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In Space, The Grind Is Without Friction

No Blog entry today. Hah! Lamest April Fool's joke ever. Actually, I'll be busy tomorrow, so I'm going to have to speak truthfully today.

I finally broke down and gave EVE Online a serious try. I really haven't played it with serious intent since back in beta. It was then, early 2003, when I discovered mining was an activity of pushing a button and waiting until my cargo hold was full. EVE Online's core activity was so simple as to not be a game.

However, playing it now, in 2008, I find I'm enjoying EVE Online somewhat.Though it's hard to say if it was deliberate or not, it's actually this kind of push button streamlining that makes it enjoyable. Let me see if I can explain that.

When I was recently playing Mabinogi, a good sample of the traditional sandbox, tedium set in quickly. I decided the tedium was in the simplicity of the activity: there was no real challenge to me (the random chance of failure being completely out of my control) and thus no real game. Their fundamental philosophy: "If you must keep a player occupied for x amount of time, give them a ton of easy, repetitive tasks to perform."

The ideal solution, I've always felt, is to add game. Make harvesting a reasonably complex minigame. A minigame of sufficient depth to be enjoyable to the player for the time you expect them to play. In a MMORPG, this can be a long time indeed. My solution: "If you must keep a player occupied for x amount of time, give them something interesting to do which they will enjoy doing."

Yes, this is a tall order, designing games that good is hard, and various market time constraints hardly make it easy to meet this goal. Nevermind the subjective nature of what different people will consider fun, this is about a much more reasonable goal, providing a thoroughly enjoyable game for those who would play it. It would seem to be the only choice in a perfect world where producing worthwhile art is the goal. Only through this solution does the "grind" never really manifest, because the player is still having fun.

A nice thing about having simple activities behind every task that do not occupy the player is that you can potentially be involved in several activities at once. The Interface is well built in this regard.

EVE Online is exceptional because it has demonstrated that there's another way out of the trouble with the grind: "If you must keep a player for x amount of time, then don't really occupy them at all." In EVE Online, the grind is still there, but the individual activities do not require much in the way of participation. For example:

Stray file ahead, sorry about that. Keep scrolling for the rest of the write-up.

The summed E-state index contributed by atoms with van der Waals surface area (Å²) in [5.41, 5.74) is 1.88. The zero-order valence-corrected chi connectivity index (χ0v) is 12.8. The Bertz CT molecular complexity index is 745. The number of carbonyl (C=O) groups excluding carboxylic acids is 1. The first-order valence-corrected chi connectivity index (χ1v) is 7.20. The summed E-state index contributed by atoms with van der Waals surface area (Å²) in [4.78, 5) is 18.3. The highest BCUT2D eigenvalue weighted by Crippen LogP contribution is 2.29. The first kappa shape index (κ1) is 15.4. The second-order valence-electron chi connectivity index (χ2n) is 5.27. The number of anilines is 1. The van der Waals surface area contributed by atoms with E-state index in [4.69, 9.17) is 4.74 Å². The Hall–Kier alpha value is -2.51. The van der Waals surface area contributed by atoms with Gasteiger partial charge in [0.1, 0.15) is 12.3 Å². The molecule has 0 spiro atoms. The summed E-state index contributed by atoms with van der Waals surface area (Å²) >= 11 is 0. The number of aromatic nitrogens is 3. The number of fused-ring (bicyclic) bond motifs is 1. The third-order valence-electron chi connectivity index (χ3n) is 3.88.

• Mining is still a matter of traveling to an asteroid belt, targeting an asteroid, and turning on your mining laser(s). Then, you wait until your cargo is full. Compare this with Mabinogi (the traditional MMORPG model) where filling your inventory with a trade resource would take hundreds of clicks.
  • Making items out of mined ore is a simple two-step process: refine the minerals into ore, then put them in the "oven" (a starbase-housed manufacturing plant) with a blueprint. Then go do something else while it "bakes."
  • Traveling still takes time, but you just set the destination and turn on the autopilot. It will jump from system to system automatically. In the meanwhile, feel free to do something else, as many activities are available without actually being there.
  • Character advancement is simply a matter of choosing which skills will be advanced and then waiting. You can go do something else (like earn some Isk (money)) or even log off entirely, the result is the same: The skill gets trained in x amount of real time.
In short, the grind is without friction. The player is not forced to perform repetitive action. Instead, they set things in motion and waits for the results results.

Your role in EVE Online is to supervise, your measure of success is a combination of the quality of the things you set in motion and how many of those things you can supervise at once. It's little wonder that many established MMORPG players, sick of the EverQuest-esque grind, have found themselves attracted to EVE Online: They're done with being the grunt who chops wood tediously, it's time to be the guy in charge for a change.

I'm seriously considering subscribing right now, however, I can't help but wonder if perhaps the EVE Online solution is a cop out. Shouldn't we be playing games to challenge ourselves, and not just supervise a simulation of a challenge? What skills am I building here - what kind of exercise is my brain getting? Isn't that the point of productive gaming: To grow, even as we're having fun?

Many questions and, for now, unsatisfactory answers. For now, all I know is that I've got 15 day trial. If, by the end of that 15-day trial, I find myself not caring about earning money for that next big ship upgrade, then it's probably an indicator that I don't feel challenged enough. In that event, I'll probably not subscribe. However, perhaps there's a bit of management skills I can hone here and, that being the case, the fun should last. Maybe, if I play long enough, I'll actually find a part of the game that demands more interaction from the player and if, so, I'll discover the best of both worlds here.


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